The Detective Inspector Tom Thorne, a very capable and rather melancholic officer with a reputation (also of disregarding the Powers That Be) is Part of Team 3. He is partenered by a seeming sidekick, Dave Holland, who, in reality can carry a lot of plot on his shoulders as well as the gay pathologist Hendricks, who is really a very good friend. The quartet is completed by Sarah McEvans, hard faced and competent and acting as a pivot for the climax. The other characters, Norman, the media guy and Brigstocke are quirky and well rounded and unpredictable. 

The team has another ally in carrying the story forward and that is London itself. In the books that I have come to love, the location and the setting is mostly elaborate and it plays a large role in moulding the psyche of the characters. So, it is here, the under belly of the city mirroring the mind of the industry affected by the killings, the perpetrators, the victims and the ones chasing the killers. 

Thames, the lifeline of London is dwelt upon lovingly even though all the protagonists could see was the squalid disrepair. I read of the serene beauty of the river banks in Jerome K. Jerome’s Three Men in a Boat and reading of the Thames through the eyes of Thorne and another police officer was a jolt, just like the one you get when you match reality with memories. 

The killer or the killers, as Thorne surmises very soon in the current investigation, are untraditional. The department has been sitting on other cases, of women being murdered some months back. As the investigation deepens, there arises a picture of not one but two serial killers, who strike simultaneously and kill similarly even though both are different. Their psychological profiling shows that one is hesitant and the other ruthless. It is the Modus Operandi that is different and intriguing. There are similarities and then there are deviations.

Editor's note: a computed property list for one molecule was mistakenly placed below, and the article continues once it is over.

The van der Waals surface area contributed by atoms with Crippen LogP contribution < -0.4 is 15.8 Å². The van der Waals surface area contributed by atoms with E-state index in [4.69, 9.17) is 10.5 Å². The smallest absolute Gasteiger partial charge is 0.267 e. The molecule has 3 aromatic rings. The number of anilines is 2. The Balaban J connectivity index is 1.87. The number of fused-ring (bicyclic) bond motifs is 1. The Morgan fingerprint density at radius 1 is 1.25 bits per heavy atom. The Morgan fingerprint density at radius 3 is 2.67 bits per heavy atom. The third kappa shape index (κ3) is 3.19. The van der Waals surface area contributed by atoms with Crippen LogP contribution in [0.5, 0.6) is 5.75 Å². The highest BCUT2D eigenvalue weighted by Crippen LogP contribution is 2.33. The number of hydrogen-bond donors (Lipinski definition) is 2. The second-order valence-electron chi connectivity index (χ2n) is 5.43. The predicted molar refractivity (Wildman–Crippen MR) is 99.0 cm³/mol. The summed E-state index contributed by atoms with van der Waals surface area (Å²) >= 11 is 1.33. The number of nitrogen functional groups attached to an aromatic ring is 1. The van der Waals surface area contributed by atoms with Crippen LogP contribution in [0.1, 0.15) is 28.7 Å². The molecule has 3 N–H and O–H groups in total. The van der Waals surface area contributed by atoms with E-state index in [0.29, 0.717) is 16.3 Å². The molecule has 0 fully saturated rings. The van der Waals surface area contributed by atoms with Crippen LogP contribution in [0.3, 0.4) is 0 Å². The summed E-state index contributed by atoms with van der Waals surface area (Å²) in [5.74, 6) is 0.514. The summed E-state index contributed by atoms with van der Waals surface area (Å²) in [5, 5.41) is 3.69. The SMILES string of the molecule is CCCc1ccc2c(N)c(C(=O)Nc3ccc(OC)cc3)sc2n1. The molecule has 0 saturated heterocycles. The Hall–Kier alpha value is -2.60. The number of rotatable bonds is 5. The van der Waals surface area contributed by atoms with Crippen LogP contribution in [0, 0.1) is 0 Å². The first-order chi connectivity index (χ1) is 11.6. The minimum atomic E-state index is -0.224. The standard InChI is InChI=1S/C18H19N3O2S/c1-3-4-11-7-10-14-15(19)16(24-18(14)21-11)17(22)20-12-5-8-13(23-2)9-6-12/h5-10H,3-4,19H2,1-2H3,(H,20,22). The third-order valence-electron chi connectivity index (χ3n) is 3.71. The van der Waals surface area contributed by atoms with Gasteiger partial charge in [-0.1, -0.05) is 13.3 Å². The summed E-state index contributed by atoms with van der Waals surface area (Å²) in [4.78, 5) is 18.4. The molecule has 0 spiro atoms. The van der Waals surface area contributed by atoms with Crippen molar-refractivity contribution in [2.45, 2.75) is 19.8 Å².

In explaining the killers’ mindset, the author has excellently used Folie a deux, a condition of a shared psychosis, a psychiatric syndrome, in which symptoms of a delusional nature are transmitted from one person to another. Needless to say, the relationship between the pair of killers is troubled to say the least delving into the meaning of power and fear harnessed to disastrous conclusions. 

The book cover shows a pair of eyes, with a different expression in each eye. The title conveys something of fear, of teasing, of bullying that is the backdrop of the killings. 

The backstory is well developed and the frequent flashbacks keep the story running back and forth, not that the reader loses interest. These flashbacks introduce newer interest and understanding as the story unfolds; as a pair of murders turn into a series, more happening in different locations and more being rediscovered as part of a pattern. 

As for the gore factor of the killings, it is not very high. It is not the actual act that is disgusting but the way it is carried out. There is an emotional angle to the killings in case the reader is not horrified enough that runs through the mind of Tom Thorne. He milks the brutality over and over again, agonising over the inevitability of the crime and the poignance of the last moments of the victims as captured by the CCTV footage. 

What’s to Like 

In case of crime thrillers, I am more interested in the crime and the criminal and not in the characters solving the case. But here the Team 3 is exceptionally interesting, their dynamics riveting and the office politics intriguing. 

The characters are so well fleshed out that inspite of the angst ridden monologues / thoughts of Thorne, he never becomes tiresome. Even though there is no love interest, nothing to contrast the character with but slowly the interaction with his Alzheimer ridden father brings the compassion out in full. 

The book gives the reader every emotion. The thrill of a chase. Mystery, of course. The horror of murder. Angst in the heart of the most hardened police investigator. Emotional trauma and a few tugs at the heart strings. 

The pace never slackens (almost) and the narrative is tight, entertaining, intriguing. When the investigation is slow, there is tension in other ways. It shows up in the form of an illicit or a falling apart relationship or the paranoia of a drug addict. 

Also the book builds up to an excellent climax, which is every bit as exciting as the building up to it. 

Some of the scenes stand out very well. There is the place where the dreaded, cold blooded killer finally loses control, slapping his wife. There is the unforgettable scene of a coke snorting police woman. There are Thorne’s counseling sessions to his gay friends that stand out. And sometimes it is chilling going back into the past, in the childhood of the killers.